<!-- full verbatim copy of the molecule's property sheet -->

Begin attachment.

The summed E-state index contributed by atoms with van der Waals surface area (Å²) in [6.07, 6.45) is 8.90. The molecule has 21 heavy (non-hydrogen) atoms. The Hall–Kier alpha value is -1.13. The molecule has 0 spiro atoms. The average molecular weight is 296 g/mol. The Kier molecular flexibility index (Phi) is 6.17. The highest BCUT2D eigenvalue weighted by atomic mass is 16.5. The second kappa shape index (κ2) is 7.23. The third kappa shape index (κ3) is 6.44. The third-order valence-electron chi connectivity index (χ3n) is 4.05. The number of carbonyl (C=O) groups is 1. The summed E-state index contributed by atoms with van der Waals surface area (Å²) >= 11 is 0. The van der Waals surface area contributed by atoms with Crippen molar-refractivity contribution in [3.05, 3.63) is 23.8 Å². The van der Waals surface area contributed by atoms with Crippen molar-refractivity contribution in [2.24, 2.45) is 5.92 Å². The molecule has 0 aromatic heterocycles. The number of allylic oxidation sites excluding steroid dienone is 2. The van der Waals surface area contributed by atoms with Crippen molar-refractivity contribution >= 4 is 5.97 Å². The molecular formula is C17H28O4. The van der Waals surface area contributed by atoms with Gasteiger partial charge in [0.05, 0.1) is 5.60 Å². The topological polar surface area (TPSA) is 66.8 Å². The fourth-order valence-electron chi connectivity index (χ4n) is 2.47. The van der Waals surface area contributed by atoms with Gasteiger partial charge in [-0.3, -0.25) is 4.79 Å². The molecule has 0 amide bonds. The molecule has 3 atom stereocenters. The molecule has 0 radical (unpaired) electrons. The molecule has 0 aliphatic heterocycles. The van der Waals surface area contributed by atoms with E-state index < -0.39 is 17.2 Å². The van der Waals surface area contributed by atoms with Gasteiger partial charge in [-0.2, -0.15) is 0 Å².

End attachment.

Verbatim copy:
The summed E-state index contributed by atoms with van der Waals surface area (Å²) in [6.07, 6.45) is 8.90. The molecule has 21 heavy (non-hydrogen) atoms. The Hall–Kier alpha value is -1.13. The molecule has 0 spiro atoms. The average molecular weight is 296 g/mol. The Kier molecular flexibility index (Phi) is 6.17. The highest BCUT2D eigenvalue weighted by atomic mass is 16.5. The second kappa shape index (κ2) is 7.23. The third kappa shape index (κ3) is 6.44. The third-order valence-electron chi connectivity index (χ3n) is 4.05. The number of carbonyl (C=O) groups is 1. The summed E-state index contributed by atoms with van der Waals surface area (Å²) >= 11 is 0. The van der Waals surface area contributed by atoms with Crippen molar-refractivity contribution in [3.05, 3.63) is 23.8 Å². The van der Waals surface area contributed by atoms with Crippen molar-refractivity contribution in [2.24, 2.45) is 5.92 Å². The molecule has 0 aromatic heterocycles. The number of allylic oxidation sites excluding steroid dienone is 2. The van der Waals surface area contributed by atoms with Crippen molar-refractivity contribution >= 4 is 5.97 Å². The molecular formula is C17H28O4. The van der Waals surface area contributed by atoms with Gasteiger partial charge in [0.05, 0.1) is 5.60 Å². The topological polar surface area (TPSA) is 66.8 Å². The fourth-order valence-electron chi connectivity index (χ4n) is 2.47. The van der Waals surface area contributed by atoms with Gasteiger partial charge in [-0.3, -0.25) is 4.79 Å². The molecule has 0 amide bonds. The molecule has 3 atom stereocenters. The molecule has 0 radical (unpaired) electrons. The molecule has 0 aliphatic heterocycles. The van der Waals surface area contributed by atoms with E-state index < -0.39 is 17.2 Å². The van der Waals surface area contributed by atoms with Gasteiger partial charge in [-0.2, -0.15) is 0 Å².